GAO: NextGen over budget and behind schedule

WASHINGTON, D.C. — After causing the FAA to limp along on 23 temporary funding extensions, Congress finally passed a four-year authorization last month. A question now facing FAA watchers is: Will this steadier funding mean a smoothing of the turbulence the agency has seen in developing the Next Generation Air Transportation System (NextGen)?

A report released Feb. 16 by the Government Accountability Office (GAO) revealed that of 30 major NextGen programs studied, costs for 11 have increased from initial estimates by a total of $4.2 billion and 15 programs experienced delays ranging from two months to more than 14 years. Of the 15 programs experiencing schedule delays, 10 also had cost increases. The WAAS (Wide Area Augmentation System) program, which the FAA estimates will be completed in 2013, is the one experiencing the 14-year delay.

[Read more...]

NextGen contracts over budget, behind schedule

More than one-third of the 30 contracts critical to building the Next Generation Air Transportation System, commonly known as NextGen, are over budget, while half are delayed, according to a Bloomberg BusinessWeek story on a new Government Accountability Office report. The GAO report notes that 11 of the 30 contracts exceed projected costs by a total of $4.2 billion, while 15 of the contracts are behind schedule by an average of four years.

AOPA boss warns House committee of threats to GPS

Aircraft Owners and Pilots Association President Craig Fuller offered recommendations on new protections needed to preserve GPS’s critical role in the national airspace system in testimony today before a House Transportation and Infrastructure Committee’s aviation subcommittee hearing.

[Read more...]

Congress passes four-year FAA bill

After 23 short-term extensions, both chambers of Congress passed the four-year funding bill for the FAA. It now goes to the President, who is expected to sign it. This gives the FAA long-term planning after more than four years of delays.

[Read more...]

Navigational stars in the sky

This is the sixth in a series of articles looking at the impact of NextGen on GA pilots.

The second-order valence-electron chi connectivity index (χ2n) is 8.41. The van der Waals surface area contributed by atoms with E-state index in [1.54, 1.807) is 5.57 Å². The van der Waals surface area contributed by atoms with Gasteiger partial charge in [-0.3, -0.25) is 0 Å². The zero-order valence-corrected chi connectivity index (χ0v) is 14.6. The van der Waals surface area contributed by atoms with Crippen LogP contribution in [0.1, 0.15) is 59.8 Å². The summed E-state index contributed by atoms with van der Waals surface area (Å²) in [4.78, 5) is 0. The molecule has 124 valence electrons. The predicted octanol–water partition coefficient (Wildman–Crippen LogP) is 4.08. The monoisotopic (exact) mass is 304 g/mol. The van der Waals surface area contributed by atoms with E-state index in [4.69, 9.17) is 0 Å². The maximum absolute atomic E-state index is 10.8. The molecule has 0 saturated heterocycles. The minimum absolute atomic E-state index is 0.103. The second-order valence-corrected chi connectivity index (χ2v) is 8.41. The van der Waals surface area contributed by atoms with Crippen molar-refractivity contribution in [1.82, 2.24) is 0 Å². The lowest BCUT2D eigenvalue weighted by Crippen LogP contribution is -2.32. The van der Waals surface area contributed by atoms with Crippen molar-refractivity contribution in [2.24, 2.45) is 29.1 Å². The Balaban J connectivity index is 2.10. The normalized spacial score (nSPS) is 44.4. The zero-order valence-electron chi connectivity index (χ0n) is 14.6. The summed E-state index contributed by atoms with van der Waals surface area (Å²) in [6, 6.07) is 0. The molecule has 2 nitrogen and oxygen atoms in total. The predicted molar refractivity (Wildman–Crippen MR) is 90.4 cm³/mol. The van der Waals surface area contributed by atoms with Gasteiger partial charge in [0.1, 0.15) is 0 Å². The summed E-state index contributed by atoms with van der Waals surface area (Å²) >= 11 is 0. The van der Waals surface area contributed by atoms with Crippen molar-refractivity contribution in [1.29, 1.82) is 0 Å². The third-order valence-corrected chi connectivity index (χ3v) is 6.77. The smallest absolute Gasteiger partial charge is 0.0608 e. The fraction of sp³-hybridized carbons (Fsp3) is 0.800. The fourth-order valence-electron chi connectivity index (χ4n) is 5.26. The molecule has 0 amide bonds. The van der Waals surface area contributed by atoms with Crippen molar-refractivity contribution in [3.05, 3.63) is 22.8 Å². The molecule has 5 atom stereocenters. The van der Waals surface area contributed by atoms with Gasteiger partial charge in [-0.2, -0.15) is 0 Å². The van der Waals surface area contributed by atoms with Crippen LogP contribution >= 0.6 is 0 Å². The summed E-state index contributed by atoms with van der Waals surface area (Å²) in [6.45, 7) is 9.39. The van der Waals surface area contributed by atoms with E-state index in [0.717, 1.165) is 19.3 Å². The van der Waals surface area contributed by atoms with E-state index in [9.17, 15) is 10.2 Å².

Over the last six months, we have demonstrated how aviation history has contributed toward the development of our National Airspace System, including new technologies and procedures yielding a safer and less expensive way to fly. Every step of the way has been a major leap, not only on the side of safety and operations in this aeronautical equation, but also benefiting the industry and aviators by incorporating current-day technologies.

We started with bonfires and slowly graduated through electric visual aids and finally to radio navigation, with the use of state-of-the-art electronics available at each point within this aeronautical time line. This will eventually culminate in the developing Next Generation Air Transportation System, known as NextGen.

However, now we turn the pages way back — and I mean way back — so far back we meet up with our early mariner explorers who used stars in the sky to get from point A to point B. [Read more...]

NextGen future unclear

The FAA’s ambitious ATC modernization effort known as the Next Generation Air Transportation System (NextGen) faces an unsettled 2012 and beyond after a number of setbacks in 2011, including federal budgetary concerns, the abrupt resignation of FAA Administrator Randy Babbitt after a drunk driving arrest, and more, according to a report at Aviation International News.

Marinvent and Embry-Riddle expand R&D relationship

Marinvent Corp. and Embry-Riddle Aeronautical University have expanded their long-standing relationship, and will now cooperate on the development, testing, and certification of new avionics concepts and technologies that will become part of the FAA’s NextGen system.

[Read more...]